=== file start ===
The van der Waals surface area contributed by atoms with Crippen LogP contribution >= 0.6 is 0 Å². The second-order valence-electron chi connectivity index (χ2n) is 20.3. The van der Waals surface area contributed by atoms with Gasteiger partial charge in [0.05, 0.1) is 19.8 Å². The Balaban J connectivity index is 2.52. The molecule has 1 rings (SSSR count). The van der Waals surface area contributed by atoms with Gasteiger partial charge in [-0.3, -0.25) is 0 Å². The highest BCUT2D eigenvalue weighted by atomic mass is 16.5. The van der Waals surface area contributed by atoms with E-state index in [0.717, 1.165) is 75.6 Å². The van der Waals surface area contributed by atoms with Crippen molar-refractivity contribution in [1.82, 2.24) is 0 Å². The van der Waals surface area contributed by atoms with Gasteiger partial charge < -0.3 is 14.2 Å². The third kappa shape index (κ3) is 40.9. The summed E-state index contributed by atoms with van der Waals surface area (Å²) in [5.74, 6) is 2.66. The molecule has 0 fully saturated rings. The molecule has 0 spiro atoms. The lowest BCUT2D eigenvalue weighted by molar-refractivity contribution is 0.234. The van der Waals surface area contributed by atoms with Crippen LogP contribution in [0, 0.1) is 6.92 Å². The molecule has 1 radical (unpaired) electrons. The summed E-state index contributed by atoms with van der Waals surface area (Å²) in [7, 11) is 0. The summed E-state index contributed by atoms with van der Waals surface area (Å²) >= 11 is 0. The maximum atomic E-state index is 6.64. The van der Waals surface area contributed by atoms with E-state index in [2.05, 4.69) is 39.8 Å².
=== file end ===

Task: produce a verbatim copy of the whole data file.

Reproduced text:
The van der Waals surface area contributed by atoms with Crippen LogP contribution >= 0.6 is 0 Å². The second-order valence-electron chi connectivity index (χ2n) is 20.3. The van der Waals surface area contributed by atoms with Gasteiger partial charge in [0.05, 0.1) is 19.8 Å². The Balaban J connectivity index is 2.52. The molecule has 1 rings (SSSR count). The van der Waals surface area contributed by atoms with Gasteiger partial charge in [-0.3, -0.25) is 0 Å². The highest BCUT2D eigenvalue weighted by atomic mass is 16.5. The van der Waals surface area contributed by atoms with E-state index in [0.717, 1.165) is 75.6 Å². The van der Waals surface area contributed by atoms with Crippen molar-refractivity contribution in [1.82, 2.24) is 0 Å². The van der Waals surface area contributed by atoms with Gasteiger partial charge < -0.3 is 14.2 Å². The third kappa shape index (κ3) is 40.9. The summed E-state index contributed by atoms with van der Waals surface area (Å²) in [5.74, 6) is 2.66. The molecule has 0 fully saturated rings. The molecule has 0 spiro atoms. The lowest BCUT2D eigenvalue weighted by molar-refractivity contribution is 0.234. The van der Waals surface area contributed by atoms with Crippen LogP contribution in [0, 0.1) is 6.92 Å². The molecule has 1 radical (unpaired) electrons. The summed E-state index contributed by atoms with van der Waals surface area (Å²) in [7, 11) is 0. The summed E-state index contributed by atoms with van der Waals surface area (Å²) >= 11 is 0. The maximum atomic E-state index is 6.64. The van der Waals surface area contributed by atoms with E-state index in [2.05, 4.69) is 39.8 Å².